SEC Rules Bob Evans’ Proxy Must Include Animal Cruelty Resolution

The SEC ruled that Bob Evans must allow shareholders to vote on whether to phase in eggs from cage-free hens

By Kristie Middleton

The U.S. Securities and Exchange Commission ruled last week against Columbus, Ohio-based restaurant chain Bob Evans, requiring the company to allow shareholders to vote on a proposal submitted by The Humane Society of the United States (HSUS). The HSUS’ proposal encourages Bob Evans to begin phasing in cage-free eggs and will be printed in the company’s 2011 proxy materials. Bob Evans petitioned the SEC for permission to block the proposal from being voted on at its shareholder meeting this fall. The animal protection organization challenged the proposed exclusion, and the SEC ruled in the organization’s favor.

Animal welfare has become a prominent corporate social responsibility issue in recent years, with companies focusing on the issue in their CSR reports and through their PR channels. So much so that industry trends analyst Phil Lempert, “The Supermarket Guru,” wrote in his predictions for 2011:

Move over local. Move over organic. Humane is stepping in.

Many of Bob Evans’ major competitors, including Denny’s, Golden Corral, Cracker Barrel, IHOP, and Ruby Tuesday have recognized the growing consumer demand for the humane treatment of animals and have started to use some cage-free eggs.

Why all the flap about eggs?

American egg factories cram some 280 million egg-laying hens into cages so small the birds can’t even spread their wings. Each hen has less space than a sheet of paper on which to spend her entire life. Virtually unable to move, these animals can’t engage in many of their important natural behaviors.

Anyone who has ever spent time around chickens can attest that these animals are highly active and inquisitive. In a more natural setting, they spend half of their active time pecking the ground, searching for seeds and insects. Given the chance, they perch—an activity that has carried down from their ancestors, the red jungle fowl of Southeast Asia who would perch high up in trees at night to keep safe from predators. Perhaps most important to a hen is to lay her eggs in a nesting area. She will seek out a private, secluded spot, dig a shallow hole, and lay her eggs where she can safely raise her young.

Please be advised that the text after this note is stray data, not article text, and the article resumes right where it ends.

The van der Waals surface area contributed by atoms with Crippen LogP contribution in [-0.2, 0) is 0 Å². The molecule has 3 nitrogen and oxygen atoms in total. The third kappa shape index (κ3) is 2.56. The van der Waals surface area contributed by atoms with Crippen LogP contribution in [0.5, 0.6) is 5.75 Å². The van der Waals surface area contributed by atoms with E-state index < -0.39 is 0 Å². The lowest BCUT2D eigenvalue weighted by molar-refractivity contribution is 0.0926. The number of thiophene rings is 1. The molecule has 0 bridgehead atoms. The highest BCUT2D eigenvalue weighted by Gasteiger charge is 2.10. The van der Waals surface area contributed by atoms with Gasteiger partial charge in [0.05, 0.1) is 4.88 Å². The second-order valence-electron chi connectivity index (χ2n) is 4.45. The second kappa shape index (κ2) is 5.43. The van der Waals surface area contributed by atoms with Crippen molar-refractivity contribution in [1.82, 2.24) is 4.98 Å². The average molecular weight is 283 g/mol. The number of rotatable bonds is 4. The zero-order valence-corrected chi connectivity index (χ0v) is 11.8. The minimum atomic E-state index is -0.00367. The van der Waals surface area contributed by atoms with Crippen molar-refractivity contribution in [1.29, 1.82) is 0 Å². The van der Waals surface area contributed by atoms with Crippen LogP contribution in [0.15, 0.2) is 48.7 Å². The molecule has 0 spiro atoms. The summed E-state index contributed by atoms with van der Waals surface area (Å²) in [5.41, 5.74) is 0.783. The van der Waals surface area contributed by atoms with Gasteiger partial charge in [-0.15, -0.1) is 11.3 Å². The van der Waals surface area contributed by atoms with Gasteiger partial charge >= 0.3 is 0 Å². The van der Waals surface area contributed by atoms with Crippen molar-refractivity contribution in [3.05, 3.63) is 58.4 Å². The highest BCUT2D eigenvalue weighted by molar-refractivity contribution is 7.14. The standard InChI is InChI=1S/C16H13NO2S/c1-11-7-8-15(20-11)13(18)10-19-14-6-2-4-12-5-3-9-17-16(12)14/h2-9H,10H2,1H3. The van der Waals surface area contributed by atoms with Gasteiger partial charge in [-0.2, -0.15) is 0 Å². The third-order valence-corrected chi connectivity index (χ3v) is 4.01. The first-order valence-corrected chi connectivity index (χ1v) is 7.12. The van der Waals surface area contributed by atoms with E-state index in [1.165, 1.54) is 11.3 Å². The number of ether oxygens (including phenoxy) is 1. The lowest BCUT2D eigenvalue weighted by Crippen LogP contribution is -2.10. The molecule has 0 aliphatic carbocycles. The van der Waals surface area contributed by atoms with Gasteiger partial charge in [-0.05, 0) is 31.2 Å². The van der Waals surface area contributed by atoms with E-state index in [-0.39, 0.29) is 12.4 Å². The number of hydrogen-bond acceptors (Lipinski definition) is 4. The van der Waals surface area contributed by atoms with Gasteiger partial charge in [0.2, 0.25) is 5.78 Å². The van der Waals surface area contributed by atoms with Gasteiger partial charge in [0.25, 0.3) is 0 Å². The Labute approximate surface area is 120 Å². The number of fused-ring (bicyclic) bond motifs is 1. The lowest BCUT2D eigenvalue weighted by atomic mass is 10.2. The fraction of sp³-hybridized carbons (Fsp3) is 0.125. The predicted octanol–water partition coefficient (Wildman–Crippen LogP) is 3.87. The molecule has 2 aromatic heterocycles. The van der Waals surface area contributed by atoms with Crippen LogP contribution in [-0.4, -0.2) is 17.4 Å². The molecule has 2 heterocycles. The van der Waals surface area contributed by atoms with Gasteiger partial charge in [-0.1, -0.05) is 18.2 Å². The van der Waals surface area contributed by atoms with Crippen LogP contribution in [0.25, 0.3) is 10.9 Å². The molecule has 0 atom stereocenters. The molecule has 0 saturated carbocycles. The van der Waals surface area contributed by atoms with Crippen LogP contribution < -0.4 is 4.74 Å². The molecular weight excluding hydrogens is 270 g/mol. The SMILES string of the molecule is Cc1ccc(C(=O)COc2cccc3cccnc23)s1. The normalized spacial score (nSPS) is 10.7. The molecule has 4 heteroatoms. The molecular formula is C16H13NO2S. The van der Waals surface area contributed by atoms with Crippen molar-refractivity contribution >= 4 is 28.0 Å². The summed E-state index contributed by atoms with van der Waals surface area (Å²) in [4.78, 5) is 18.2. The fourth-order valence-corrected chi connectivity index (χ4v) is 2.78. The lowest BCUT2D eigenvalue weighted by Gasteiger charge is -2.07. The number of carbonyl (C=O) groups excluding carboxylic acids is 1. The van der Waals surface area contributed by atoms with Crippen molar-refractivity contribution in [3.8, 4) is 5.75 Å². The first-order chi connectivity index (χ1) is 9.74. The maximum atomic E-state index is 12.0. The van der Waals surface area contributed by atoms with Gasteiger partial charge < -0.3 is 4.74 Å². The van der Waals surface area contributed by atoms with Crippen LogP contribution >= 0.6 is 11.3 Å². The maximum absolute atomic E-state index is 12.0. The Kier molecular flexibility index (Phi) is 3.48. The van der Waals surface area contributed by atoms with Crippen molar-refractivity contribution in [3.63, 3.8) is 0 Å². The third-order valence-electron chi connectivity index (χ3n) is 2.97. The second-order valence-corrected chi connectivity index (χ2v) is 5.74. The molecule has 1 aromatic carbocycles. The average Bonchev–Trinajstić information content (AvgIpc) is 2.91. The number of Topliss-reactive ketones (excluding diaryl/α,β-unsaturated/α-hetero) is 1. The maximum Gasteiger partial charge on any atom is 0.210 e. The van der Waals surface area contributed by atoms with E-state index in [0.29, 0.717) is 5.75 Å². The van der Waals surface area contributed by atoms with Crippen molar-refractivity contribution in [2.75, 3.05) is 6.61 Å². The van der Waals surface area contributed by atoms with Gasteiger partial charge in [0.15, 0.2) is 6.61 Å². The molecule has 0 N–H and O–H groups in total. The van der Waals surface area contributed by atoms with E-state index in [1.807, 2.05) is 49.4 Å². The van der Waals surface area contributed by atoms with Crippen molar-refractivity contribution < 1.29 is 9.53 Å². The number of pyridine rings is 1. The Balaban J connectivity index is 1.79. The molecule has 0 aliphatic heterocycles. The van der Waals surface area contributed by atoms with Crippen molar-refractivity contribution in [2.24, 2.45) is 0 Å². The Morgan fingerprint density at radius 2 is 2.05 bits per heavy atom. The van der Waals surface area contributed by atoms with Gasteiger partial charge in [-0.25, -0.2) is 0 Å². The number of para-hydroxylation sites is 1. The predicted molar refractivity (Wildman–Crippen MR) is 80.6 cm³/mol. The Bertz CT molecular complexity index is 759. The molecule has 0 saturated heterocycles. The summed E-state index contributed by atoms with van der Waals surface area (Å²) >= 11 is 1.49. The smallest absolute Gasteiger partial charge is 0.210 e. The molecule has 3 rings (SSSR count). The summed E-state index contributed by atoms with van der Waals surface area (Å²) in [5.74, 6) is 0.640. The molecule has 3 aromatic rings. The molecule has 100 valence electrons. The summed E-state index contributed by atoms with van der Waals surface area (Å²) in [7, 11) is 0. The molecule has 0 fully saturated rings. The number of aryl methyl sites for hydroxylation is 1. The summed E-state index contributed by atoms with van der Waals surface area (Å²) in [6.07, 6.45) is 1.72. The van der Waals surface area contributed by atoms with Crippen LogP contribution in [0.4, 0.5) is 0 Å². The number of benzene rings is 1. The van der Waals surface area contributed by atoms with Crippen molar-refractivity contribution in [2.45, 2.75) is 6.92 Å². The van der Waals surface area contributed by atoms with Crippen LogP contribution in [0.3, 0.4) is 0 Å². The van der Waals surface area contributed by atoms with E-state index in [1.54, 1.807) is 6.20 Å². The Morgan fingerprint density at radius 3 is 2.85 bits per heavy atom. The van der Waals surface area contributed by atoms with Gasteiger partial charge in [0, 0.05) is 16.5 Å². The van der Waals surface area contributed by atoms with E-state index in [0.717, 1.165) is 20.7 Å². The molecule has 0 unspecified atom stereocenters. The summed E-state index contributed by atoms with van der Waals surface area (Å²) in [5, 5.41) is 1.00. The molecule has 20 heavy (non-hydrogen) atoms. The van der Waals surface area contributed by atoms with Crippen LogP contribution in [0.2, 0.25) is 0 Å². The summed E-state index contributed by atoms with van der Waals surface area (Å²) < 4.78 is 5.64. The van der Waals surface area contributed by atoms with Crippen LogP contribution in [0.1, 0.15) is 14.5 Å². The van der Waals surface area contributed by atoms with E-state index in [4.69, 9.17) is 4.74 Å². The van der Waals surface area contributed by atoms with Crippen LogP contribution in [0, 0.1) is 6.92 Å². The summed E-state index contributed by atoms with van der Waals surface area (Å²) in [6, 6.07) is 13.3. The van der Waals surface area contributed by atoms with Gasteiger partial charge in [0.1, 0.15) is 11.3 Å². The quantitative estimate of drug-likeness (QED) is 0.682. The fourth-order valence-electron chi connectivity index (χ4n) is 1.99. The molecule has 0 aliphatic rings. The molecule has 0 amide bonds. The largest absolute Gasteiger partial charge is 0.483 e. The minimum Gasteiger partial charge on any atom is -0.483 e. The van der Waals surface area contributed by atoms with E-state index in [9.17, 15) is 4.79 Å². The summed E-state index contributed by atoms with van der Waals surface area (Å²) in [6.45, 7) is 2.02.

The science overwhelmingly demonstrates that confined in cages for their 12-18 month lives, hens’ existences are filled with suffering and that allowing them to live free from cages results in far better welfare. A joint study by The Pew Charitable Trusts and Johns Hopkins School of Public Health—and which included a former USDA Secretary—concluded that battery cages should be phased out.

Unlike their caged counterparts, cage-free hens are able to dustbathe, walk, flap their wings, and lay their eggs in private nesting areas.

Supporting animal welfare initiatives makes good business sense

Consumers want the companies they patronize to support good animal welfare practices. The issue is so prominent that Citigroup wrote in a restaurant industry focus that “concerns over animal cruelty” present a “headline risk” to restaurant companies. In 2008 California voters overwhelmingly voted to ban the cage production of eggs in that state. In 2009, the Michigan legislature passed a similar law.

Many of the largest food companies take animal welfare so seriously that they are actively working in earnest to improve conditions in their supply chains. Bob Evans’ unsuccessful petition for SEC permission to exclude The HSUS’ shareholder proposal from being voted on indicates that it is lagging behind.

Kristie Middleton is the Manager of Corporate Policy and Supply Chain Strategy for Farm Animal Protection at The Humane Society of the United States. Follow her on Twitter.

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